I did take it to a qualified shop, and had them run the codes for the transmission (OBD I) to see if there were any fault codes.
None showed up, so I presumed that the problem was relatively recent, minor, and could be easily fixed by replacing the transmission fluid. Okay, enough background on the automatic transmission.
The first step in replacing your fluid is to jack up your car so that you can reach the underside of the transmission.
Use the Pelican Parts Technical Article on Jacking Up as a reference, and elevate the car enough so that you can work underneath it.
On the other hand, the BMW transmissions used on the E36 were supposedly designed with a life-time fluid that did not need to be changed.
Despite the dealer's recommendations not to change or even mess with the fluid, I prefer to change mine every 3 years or 30,000 miles.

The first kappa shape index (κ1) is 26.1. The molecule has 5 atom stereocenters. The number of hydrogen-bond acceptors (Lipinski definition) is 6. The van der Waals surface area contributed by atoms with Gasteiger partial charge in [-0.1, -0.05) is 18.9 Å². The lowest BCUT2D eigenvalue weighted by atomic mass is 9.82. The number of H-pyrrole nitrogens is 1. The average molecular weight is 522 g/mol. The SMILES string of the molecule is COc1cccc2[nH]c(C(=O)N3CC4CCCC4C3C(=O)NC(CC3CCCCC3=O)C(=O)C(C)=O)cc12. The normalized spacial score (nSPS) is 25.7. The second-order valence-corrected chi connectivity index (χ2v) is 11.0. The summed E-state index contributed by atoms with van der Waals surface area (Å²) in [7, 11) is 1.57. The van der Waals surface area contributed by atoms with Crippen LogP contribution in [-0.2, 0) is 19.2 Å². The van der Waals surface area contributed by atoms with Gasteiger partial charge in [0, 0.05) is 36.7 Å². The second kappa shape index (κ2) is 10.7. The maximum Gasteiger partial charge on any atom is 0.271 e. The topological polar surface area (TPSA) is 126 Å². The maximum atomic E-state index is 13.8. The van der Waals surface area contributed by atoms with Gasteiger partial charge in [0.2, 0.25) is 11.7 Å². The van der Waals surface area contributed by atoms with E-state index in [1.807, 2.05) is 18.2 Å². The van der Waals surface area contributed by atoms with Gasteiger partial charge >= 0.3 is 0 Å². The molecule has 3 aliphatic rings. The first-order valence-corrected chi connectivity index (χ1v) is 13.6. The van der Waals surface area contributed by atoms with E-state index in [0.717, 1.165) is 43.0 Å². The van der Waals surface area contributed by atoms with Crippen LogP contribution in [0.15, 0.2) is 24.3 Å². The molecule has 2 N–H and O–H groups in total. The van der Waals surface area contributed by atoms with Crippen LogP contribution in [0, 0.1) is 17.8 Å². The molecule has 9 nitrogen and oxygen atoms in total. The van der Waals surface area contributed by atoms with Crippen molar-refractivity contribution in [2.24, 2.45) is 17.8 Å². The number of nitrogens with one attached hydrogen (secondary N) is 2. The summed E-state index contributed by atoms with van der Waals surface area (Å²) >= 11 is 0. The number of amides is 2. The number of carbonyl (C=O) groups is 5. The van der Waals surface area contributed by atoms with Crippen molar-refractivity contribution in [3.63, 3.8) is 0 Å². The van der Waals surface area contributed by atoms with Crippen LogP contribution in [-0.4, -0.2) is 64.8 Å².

This transmission fluid change was the very first project that I performed on this particular car (my wife's 1992 325is).
I purchased the car with a known transmission problem.
On my 1988 Nissan Pathfinder, I was shocked when I found that I couldn't easily change the fluid without dropping some structural, and exhaust components.
Luckily the BMW transmissions are easy to reach and fairly easy to service.
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